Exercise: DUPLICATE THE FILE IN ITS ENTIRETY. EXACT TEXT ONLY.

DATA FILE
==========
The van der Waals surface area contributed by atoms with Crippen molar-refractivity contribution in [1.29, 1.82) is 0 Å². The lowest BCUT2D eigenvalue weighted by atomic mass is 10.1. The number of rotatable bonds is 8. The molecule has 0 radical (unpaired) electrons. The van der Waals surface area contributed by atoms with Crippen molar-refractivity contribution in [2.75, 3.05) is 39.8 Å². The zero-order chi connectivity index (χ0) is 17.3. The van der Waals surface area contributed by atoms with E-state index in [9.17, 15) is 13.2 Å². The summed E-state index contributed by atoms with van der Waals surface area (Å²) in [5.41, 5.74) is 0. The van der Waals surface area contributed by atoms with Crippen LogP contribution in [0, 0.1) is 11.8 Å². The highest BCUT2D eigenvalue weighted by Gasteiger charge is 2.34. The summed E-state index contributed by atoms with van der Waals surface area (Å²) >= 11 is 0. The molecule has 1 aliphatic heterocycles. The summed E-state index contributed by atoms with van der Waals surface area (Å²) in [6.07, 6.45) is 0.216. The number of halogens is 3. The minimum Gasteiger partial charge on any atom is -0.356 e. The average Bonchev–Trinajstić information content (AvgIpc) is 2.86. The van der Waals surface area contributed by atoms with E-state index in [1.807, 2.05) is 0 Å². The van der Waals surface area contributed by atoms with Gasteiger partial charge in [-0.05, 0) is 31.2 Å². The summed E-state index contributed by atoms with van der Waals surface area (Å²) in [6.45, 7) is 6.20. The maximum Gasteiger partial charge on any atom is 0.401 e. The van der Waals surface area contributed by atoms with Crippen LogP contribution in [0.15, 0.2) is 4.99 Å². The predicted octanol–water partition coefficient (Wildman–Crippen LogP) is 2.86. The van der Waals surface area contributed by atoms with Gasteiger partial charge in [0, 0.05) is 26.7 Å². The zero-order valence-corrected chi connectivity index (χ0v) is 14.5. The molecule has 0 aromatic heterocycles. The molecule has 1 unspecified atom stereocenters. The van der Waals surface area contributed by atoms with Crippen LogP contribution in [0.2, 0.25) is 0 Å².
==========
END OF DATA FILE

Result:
The van der Waals surface area contributed by atoms with Crippen molar-refractivity contribution in [1.29, 1.82) is 0 Å². The lowest BCUT2D eigenvalue weighted by atomic mass is 10.1. The number of rotatable bonds is 8. The molecule has 0 radical (unpaired) electrons. The van der Waals surface area contributed by atoms with Crippen molar-refractivity contribution in [2.75, 3.05) is 39.8 Å². The zero-order chi connectivity index (χ0) is 17.3. The van der Waals surface area contributed by atoms with E-state index in [9.17, 15) is 13.2 Å². The summed E-state index contributed by atoms with van der Waals surface area (Å²) in [5.41, 5.74) is 0. The van der Waals surface area contributed by atoms with Crippen LogP contribution in [0, 0.1) is 11.8 Å². The highest BCUT2D eigenvalue weighted by Gasteiger charge is 2.34. The summed E-state index contributed by atoms with van der Waals surface area (Å²) >= 11 is 0. The molecule has 1 aliphatic heterocycles. The summed E-state index contributed by atoms with van der Waals surface area (Å²) in [6.07, 6.45) is 0.216. The number of halogens is 3. The minimum Gasteiger partial charge on any atom is -0.356 e. The average Bonchev–Trinajstić information content (AvgIpc) is 2.86. The van der Waals surface area contributed by atoms with E-state index in [1.807, 2.05) is 0 Å². The van der Waals surface area contributed by atoms with Gasteiger partial charge in [-0.05, 0) is 31.2 Å². The summed E-state index contributed by atoms with van der Waals surface area (Å²) in [6.45, 7) is 6.20. The maximum Gasteiger partial charge on any atom is 0.401 e. The van der Waals surface area contributed by atoms with Crippen LogP contribution in [0.15, 0.2) is 4.99 Å². The predicted octanol–water partition coefficient (Wildman–Crippen LogP) is 2.86. The van der Waals surface area contributed by atoms with Gasteiger partial charge in [0, 0.05) is 26.7 Å². The zero-order valence-corrected chi connectivity index (χ0v) is 14.5. The molecule has 0 aromatic heterocycles. The molecule has 1 unspecified atom stereocenters. The van der Waals surface area contributed by atoms with Crippen LogP contribution in [0.2, 0.25) is 0 Å².